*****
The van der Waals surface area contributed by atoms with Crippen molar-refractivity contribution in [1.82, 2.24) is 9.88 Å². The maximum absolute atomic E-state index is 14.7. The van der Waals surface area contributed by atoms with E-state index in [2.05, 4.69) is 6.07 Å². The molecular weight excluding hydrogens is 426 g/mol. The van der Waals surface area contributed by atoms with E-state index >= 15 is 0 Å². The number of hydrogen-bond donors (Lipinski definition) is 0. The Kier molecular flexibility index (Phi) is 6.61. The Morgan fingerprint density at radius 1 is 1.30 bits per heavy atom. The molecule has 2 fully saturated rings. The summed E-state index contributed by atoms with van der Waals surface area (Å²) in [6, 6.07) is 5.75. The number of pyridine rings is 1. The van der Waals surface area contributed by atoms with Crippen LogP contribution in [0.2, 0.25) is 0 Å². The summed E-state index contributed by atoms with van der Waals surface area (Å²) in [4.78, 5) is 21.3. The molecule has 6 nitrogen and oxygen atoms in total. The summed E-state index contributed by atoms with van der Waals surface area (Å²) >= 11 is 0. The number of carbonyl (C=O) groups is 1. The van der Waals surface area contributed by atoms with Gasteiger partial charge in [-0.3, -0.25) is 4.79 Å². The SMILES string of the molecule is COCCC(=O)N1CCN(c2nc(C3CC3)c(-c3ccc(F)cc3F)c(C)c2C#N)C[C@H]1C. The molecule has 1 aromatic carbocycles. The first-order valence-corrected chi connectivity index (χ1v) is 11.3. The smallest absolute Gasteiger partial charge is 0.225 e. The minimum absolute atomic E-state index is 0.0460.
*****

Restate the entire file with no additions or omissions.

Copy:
The van der Waals surface area contributed by atoms with Crippen molar-refractivity contribution in [1.82, 2.24) is 9.88 Å². The maximum absolute atomic E-state index is 14.7. The van der Waals surface area contributed by atoms with E-state index in [2.05, 4.69) is 6.07 Å². The molecular weight excluding hydrogens is 426 g/mol. The van der Waals surface area contributed by atoms with E-state index >= 15 is 0 Å². The number of hydrogen-bond donors (Lipinski definition) is 0. The Kier molecular flexibility index (Phi) is 6.61. The Morgan fingerprint density at radius 1 is 1.30 bits per heavy atom. The molecule has 2 fully saturated rings. The summed E-state index contributed by atoms with van der Waals surface area (Å²) in [6, 6.07) is 5.75. The number of pyridine rings is 1. The van der Waals surface area contributed by atoms with Crippen LogP contribution in [0.2, 0.25) is 0 Å². The summed E-state index contributed by atoms with van der Waals surface area (Å²) in [4.78, 5) is 21.3. The molecule has 6 nitrogen and oxygen atoms in total. The summed E-state index contributed by atoms with van der Waals surface area (Å²) >= 11 is 0. The number of carbonyl (C=O) groups is 1. The van der Waals surface area contributed by atoms with Gasteiger partial charge in [-0.3, -0.25) is 4.79 Å². The SMILES string of the molecule is COCCC(=O)N1CCN(c2nc(C3CC3)c(-c3ccc(F)cc3F)c(C)c2C#N)C[C@H]1C. The molecule has 1 aromatic carbocycles. The first-order valence-corrected chi connectivity index (χ1v) is 11.3. The smallest absolute Gasteiger partial charge is 0.225 e. The minimum absolute atomic E-state index is 0.0460.